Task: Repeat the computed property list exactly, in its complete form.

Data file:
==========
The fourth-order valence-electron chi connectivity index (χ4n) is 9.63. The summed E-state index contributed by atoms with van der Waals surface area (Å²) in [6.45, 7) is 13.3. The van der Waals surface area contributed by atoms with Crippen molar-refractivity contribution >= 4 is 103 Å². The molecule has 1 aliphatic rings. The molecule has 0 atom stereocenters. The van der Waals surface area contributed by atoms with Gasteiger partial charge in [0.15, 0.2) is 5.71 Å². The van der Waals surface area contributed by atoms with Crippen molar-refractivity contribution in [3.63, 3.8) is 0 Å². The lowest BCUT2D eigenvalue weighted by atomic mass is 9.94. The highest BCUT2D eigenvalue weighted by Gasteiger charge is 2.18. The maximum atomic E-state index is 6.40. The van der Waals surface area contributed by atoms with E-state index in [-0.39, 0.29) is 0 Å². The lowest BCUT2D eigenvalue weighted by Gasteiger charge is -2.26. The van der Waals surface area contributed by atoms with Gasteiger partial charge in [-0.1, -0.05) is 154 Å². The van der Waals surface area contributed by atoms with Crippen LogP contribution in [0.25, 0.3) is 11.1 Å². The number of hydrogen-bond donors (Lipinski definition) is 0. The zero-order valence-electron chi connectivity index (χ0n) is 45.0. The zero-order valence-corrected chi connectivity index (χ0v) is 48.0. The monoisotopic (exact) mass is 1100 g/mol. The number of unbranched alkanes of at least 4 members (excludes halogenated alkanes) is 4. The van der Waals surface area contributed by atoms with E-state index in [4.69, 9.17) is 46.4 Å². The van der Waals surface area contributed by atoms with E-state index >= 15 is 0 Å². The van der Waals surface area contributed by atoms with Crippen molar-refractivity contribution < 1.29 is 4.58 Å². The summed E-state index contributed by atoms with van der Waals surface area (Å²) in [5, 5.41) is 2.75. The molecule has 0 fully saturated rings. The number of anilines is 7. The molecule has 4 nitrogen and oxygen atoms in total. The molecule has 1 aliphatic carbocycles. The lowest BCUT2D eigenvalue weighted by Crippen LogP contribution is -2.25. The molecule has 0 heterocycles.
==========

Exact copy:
The fourth-order valence-electron chi connectivity index (χ4n) is 9.63. The summed E-state index contributed by atoms with van der Waals surface area (Å²) in [6.45, 7) is 13.3. The van der Waals surface area contributed by atoms with Crippen molar-refractivity contribution >= 4 is 103 Å². The molecule has 1 aliphatic rings. The molecule has 0 atom stereocenters. The van der Waals surface area contributed by atoms with Gasteiger partial charge in [0.15, 0.2) is 5.71 Å². The van der Waals surface area contributed by atoms with Crippen molar-refractivity contribution in [3.63, 3.8) is 0 Å². The lowest BCUT2D eigenvalue weighted by atomic mass is 9.94. The highest BCUT2D eigenvalue weighted by Gasteiger charge is 2.18. The maximum atomic E-state index is 6.40. The van der Waals surface area contributed by atoms with E-state index in [-0.39, 0.29) is 0 Å². The lowest BCUT2D eigenvalue weighted by Gasteiger charge is -2.26. The van der Waals surface area contributed by atoms with Gasteiger partial charge in [-0.1, -0.05) is 154 Å². The van der Waals surface area contributed by atoms with Crippen LogP contribution in [0.25, 0.3) is 11.1 Å². The number of hydrogen-bond donors (Lipinski definition) is 0. The zero-order valence-electron chi connectivity index (χ0n) is 45.0. The zero-order valence-corrected chi connectivity index (χ0v) is 48.0. The monoisotopic (exact) mass is 1100 g/mol. The number of unbranched alkanes of at least 4 members (excludes halogenated alkanes) is 4. The van der Waals surface area contributed by atoms with E-state index in [4.69, 9.17) is 46.4 Å². The van der Waals surface area contributed by atoms with E-state index >= 15 is 0 Å². The van der Waals surface area contributed by atoms with Crippen molar-refractivity contribution < 1.29 is 4.58 Å². The summed E-state index contributed by atoms with van der Waals surface area (Å²) in [5, 5.41) is 2.75. The molecule has 0 fully saturated rings. The number of anilines is 7. The molecule has 4 nitrogen and oxygen atoms in total. The molecule has 1 aliphatic carbocycles. The lowest BCUT2D eigenvalue weighted by Crippen LogP contribution is -2.25. The molecule has 0 heterocycles.